Still, he has some theoriesnot so much answers as possible areas for future study, suggested by gaps in what we already know. For one thing, the initial survey didn’t correlate its data to location. “There’s lots of research showing that people in cities earn more than people who aren’t,” Carpenter says, “and there’s lots of research to show that sexual minorities are more likely to congregate to urban areas, relative to heterosexual individuals.” So by choosing city life in higher numbers, gay men may be pushing up their average pay.

There’s also some evidence to suggest that gay men relocate to cities at higher rates than gay women, but because it can’t be correlated directly to the dataset used in this study, this is still in the realm of speculation.

Another sweeping change that seems to have a lot of explanatory power is the shifting composition of gay families. As gay male couples start to form and formally recognize their relationships in greater numbers (getting married, hopping on each other’s health insurance plans), it increasingly gives one partner the option of dropping out of the workforceand it makes sense that it would be the lower-earning one who does.

Over time, lower-earning gay men selectively dropping out of the workforce would drive up the average pay for the gay men who remain. Interestingly, lesbians have traditionally formed and formalized relationships at much higher rates than gay men, so this theory also has the ability to explain why the premium is now showing up among gay men, even while lesbians are holding steady.

We also can’t rule out the possibility of some other indeterminate factor related to gay psychology or socialization, but while we can speculate about intangibles like the existence of a gay temperament or creativity gene, it’s not possible to demonstrate their effect on payat least, not using this type of analysis.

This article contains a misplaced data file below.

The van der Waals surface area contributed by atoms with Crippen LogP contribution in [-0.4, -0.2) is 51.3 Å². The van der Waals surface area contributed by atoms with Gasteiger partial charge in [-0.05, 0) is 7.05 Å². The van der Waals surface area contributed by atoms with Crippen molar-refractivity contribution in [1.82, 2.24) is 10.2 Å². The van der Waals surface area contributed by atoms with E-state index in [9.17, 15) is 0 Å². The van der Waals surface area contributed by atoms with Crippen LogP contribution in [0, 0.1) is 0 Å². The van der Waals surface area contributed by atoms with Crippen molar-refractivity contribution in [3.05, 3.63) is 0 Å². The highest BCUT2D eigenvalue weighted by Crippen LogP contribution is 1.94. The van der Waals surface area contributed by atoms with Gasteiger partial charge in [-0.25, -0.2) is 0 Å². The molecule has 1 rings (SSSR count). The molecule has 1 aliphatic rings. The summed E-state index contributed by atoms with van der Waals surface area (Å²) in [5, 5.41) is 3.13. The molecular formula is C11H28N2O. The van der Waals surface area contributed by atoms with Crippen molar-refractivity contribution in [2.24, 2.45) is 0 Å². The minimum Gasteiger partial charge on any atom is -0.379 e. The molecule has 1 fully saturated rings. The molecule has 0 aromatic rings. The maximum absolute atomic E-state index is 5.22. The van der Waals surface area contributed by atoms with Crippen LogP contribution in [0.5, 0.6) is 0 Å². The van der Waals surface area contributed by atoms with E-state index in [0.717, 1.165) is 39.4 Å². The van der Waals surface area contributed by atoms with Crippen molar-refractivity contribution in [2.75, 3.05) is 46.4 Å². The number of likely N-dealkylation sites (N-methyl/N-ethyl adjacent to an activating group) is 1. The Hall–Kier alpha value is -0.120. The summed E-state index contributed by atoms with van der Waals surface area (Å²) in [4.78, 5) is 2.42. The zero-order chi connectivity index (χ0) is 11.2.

Carpenter’s study raises as many questions as it answers.

“The response that we’ve been getting from academics is a bit head-scratchy, a bit can-this-be-trueand as somebody who wrote many papers finding the opposite, I agree with them,” Carpenter says.

“We absolutely need to see if this result replicates.”

Here Are The 7 States That Did Right By LGBTQ People In 2017

In the beginning of this year, Trump found a new home in the oval office with a notoriously homophobic vice president at his side.

Much of the country braced for the worst; a regime that would turn the clocks back on LGBTQ rights and protections including the gains made during Obama’s two terms as President. It wasn’t long before the suspicions were confirmed that this administration was bad news for progress. From Trump’s executive order discriminating against LGBTQ persons in the name of religious freedom to his attempt at a transgender military ban, an imperial dark cloud seemed to creep in over the country.

While the ripple effect of the administration’s values was seen in states like Mississippi and Tennessee, another wave of change happened on a state and local level throughout the year, giving hope to the masses in a time of uncertainty for the future of equality. Here is a list of seven states that did something that mattered to the LGBTQ community in 2017, proving that America is not powerless in the face of a threatening administration.

California Correcting History

While the Golden State has long been emblematic of equality and progress for the LGBTQ community, this year it did something to alter the future generations of Californians for the sake of inclusion.

In accordance with California’s 2011 FAIR Education Act, state officials approved the first K-8 LGBTQ-inclusive history curriculum. Now children will learn about the variety of parental models (like two moms or two dads) as well as important historical figures like One-Eyed Charley Parkhurst, a notorious stagecoach bandit who lived as a man but was biologically female.